This is a chance for us all to move forward by being more cooperative to address the parking situation, the crime and climate in this industry that women are disposable.

If you have not yet watched the video trailer from “Truckers against Trafficking” about how Truckers are actually HEROES for reporting crime at truck stops I have included the link.

I have said before, I believe the crime at certain locations is a failure by individual management structures. If a low paid staff if being offered a couple hundred dollars to look the other way you will have this sort of activity.

Many drivers have the “No Lot Lizard” stickers on their windows and we hear plenty of jokes but no one deserves to be killed, mutilated and thrown on a roadside.

These are human beings, they may be runaways, they may be kidnapped teens who have been trafficked and sold. As truck drivers, we see things that would keep the executives up all night shaking in their flannel pajamas.

The climate in trucking is to keep your mouth shut, this a prison inmate mentality, this is a street gang mentality. If you see someone killed or hurt keep your mouth shut or you are next. That is “Street Smarts”, is that what the message is of the ATA?

NATSO can change that entire message, please listen to the mainstay of your your business, your patrons, the American Truck Drivers. These stories affect them by tarnishing their image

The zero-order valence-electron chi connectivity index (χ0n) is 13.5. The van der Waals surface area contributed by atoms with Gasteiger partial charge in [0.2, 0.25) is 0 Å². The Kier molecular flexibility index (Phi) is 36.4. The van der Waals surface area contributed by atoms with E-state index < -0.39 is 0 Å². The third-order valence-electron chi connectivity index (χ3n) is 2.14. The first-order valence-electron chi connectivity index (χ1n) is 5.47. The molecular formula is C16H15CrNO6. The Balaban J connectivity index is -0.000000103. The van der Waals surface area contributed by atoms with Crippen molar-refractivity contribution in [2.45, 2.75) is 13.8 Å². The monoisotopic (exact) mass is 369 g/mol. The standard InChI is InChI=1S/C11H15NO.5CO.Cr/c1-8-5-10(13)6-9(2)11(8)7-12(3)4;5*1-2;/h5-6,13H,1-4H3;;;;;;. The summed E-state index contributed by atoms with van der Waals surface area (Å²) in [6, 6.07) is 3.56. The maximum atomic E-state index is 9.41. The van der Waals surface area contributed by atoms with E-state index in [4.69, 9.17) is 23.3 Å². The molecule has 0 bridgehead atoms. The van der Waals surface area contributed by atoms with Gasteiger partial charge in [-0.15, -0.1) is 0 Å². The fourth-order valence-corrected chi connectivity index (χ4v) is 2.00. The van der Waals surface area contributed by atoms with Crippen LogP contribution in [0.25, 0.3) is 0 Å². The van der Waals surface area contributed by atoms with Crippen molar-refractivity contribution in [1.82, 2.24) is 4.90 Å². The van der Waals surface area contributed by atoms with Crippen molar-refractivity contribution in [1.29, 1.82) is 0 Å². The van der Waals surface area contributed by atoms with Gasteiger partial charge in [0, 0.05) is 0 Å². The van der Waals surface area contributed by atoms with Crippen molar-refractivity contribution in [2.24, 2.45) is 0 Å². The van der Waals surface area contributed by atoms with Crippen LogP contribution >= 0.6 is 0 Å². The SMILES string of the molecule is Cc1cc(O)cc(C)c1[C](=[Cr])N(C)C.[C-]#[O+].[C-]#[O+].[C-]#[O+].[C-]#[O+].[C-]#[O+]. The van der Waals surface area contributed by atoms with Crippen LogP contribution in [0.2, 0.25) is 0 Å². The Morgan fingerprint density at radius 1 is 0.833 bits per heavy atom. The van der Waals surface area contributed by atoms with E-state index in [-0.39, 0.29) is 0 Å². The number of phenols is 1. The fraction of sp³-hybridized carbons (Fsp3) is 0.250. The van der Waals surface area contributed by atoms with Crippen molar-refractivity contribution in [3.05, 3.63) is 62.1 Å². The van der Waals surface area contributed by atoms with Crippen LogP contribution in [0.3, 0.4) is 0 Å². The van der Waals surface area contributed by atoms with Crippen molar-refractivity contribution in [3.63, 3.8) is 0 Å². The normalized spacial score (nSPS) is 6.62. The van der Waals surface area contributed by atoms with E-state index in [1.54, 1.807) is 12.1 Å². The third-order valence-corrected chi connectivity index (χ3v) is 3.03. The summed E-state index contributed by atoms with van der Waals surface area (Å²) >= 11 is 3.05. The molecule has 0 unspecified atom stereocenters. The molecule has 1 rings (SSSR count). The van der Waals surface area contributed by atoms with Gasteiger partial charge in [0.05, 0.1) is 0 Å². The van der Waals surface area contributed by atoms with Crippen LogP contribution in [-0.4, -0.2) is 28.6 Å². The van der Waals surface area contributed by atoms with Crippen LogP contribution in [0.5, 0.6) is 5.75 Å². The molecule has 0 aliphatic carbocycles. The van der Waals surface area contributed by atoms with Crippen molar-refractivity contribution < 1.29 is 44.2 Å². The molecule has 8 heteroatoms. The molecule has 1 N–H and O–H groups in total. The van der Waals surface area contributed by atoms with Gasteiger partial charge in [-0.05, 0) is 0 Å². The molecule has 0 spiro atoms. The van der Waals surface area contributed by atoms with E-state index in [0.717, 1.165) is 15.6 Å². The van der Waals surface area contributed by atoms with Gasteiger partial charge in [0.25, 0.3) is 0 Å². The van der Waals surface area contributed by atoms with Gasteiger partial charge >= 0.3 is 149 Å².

The irony behind it all is that the USA Today article implies that many serial killers are truckers, avoiding the real issue that truckers are actually targets and victims of violent crimes themselves, mainly due to the inadequately patrolled truck plazas that are havens for criminals. The fact is that there are criminals who are opportunists, and they see a trucking career as means of hiding their criminal activity through the cover up of a legitimate job.

The article does not accurately portray the character of the REAL OTR truck driver who is hard working, and sacrifices life luxuries to deliver them to everyone else. Truck drivers risk their lives in order to make a meager living. Many do live in their trucks and stay on the road for several months at a time.

The article actually creates more hostility and apathy towards drivers rather than the empathy that they deserve as they are targeted victims. This is what NATSO, OOIDA, Frank Silio, and the ATA should be displaying.

The truth is, NATSO and the ATA would rather just allow the misled public to believe the negative stereotype image about truckers so it will divert attention from the real issues:  Lack of safe truck parking and the human trafficking crisis occurring at truck stops. In doing so it ensures that their bottom lines will not be affected, namely maintaining trusting customers to travel areas, deterring people from going to rest areas, preventing the encouragement to pass Jason’s law to create more safe parking areas, and keeping the “lowly image” driver pay down.

 The ATA and NATSO are a tightly knit group and they continue to support each others goals and ambitions, denying and disregarding the true problems of the trucking industry for their own personal gain.

Additional Reading:

Is there a link between human trafficking, CDL training and Jason’s Law?